2. I think the key to a workable (and husband persuadable) kitchen or laundry room skirt is that it be hung on rings and so slides to one side or the other and out of the way easily. They can be terrible if you have to keep shoving at it or lifting it up and draping it over yourself when scrabbling around underneath it to find something. I love the look but truly sympathize on the practicality issue. Right now I’ve got a heavy fabric nailed into a shelf to hide the laundry baskets and cat litter underneath. My husband (and I) hate it because its in the way and its shoddily shoved up on one side for the cats. But it will be elegant and usable once I locate some long but thin rods to install with rings to clip or hook onto the fabric. Something to consider.

  3. I saw the yellow ceiling and the Plain English kitchens last week on Instagram and both stopped me in my scrolling tracks after many, many months of deep diving for kitchen inspo. So refreshing to see colour used so cleverly. Both kitchens have that uncontrived vibe of ‘Oh this old thing? I just threw it on… ‘ but Karen Knox’s blog is wonderfully honest about how much time it took to pull those colours together. Love them both and the sink skirts (who knew?!) AND the green mix/match sofa. Also, nicely done with your Love Your Home collab. Vita is very beautiful indeed.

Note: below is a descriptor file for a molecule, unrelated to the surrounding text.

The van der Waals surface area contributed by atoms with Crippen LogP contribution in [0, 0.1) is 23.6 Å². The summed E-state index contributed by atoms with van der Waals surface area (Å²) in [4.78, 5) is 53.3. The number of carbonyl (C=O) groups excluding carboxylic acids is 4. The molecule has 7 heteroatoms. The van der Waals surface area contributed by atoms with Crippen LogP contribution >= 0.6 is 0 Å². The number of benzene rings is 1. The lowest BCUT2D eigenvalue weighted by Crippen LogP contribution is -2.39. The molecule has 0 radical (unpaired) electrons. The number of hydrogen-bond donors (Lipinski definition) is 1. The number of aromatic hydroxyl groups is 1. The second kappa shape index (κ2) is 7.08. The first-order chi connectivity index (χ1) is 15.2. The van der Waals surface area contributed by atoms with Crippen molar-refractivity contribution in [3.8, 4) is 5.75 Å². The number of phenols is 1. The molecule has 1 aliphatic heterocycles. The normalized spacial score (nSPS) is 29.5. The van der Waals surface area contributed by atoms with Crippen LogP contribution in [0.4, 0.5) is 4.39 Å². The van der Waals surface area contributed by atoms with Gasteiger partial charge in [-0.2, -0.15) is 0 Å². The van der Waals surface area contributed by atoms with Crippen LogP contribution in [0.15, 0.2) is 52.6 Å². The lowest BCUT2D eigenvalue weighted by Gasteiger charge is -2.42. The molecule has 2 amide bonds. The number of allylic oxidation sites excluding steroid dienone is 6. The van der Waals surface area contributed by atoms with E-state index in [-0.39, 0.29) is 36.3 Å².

4. Inspiration in abundance! I love the scale of each room; the way each designer has positioned lighter elements (ceiling pendants, chandeliers) against tall, solid walls; and the how textiles and wall coverings, mouldings, and wall panelling add elements of interior interest. The pretty vintage tiles sitting behind the marble sink are exactly what I am searching for to have in my bathroom. I made a two panel sink skirt for the bathroom vanity. It has ties instead of gathers, which permits the panels to slide along the rail more smoothly. The ties also add a dressed up look to an otherwise country cottage appearance which is what I wanted. I am also a fan of greens in most shades, so just love your selections.

  5. Hello – I’ve been wondering about the exact shade of your gold ceiling. Do you happen to remember whether it was FTT-001 or FTT-002? Mylands has been out of stock of the colour cards for months, making choosing between them tricky!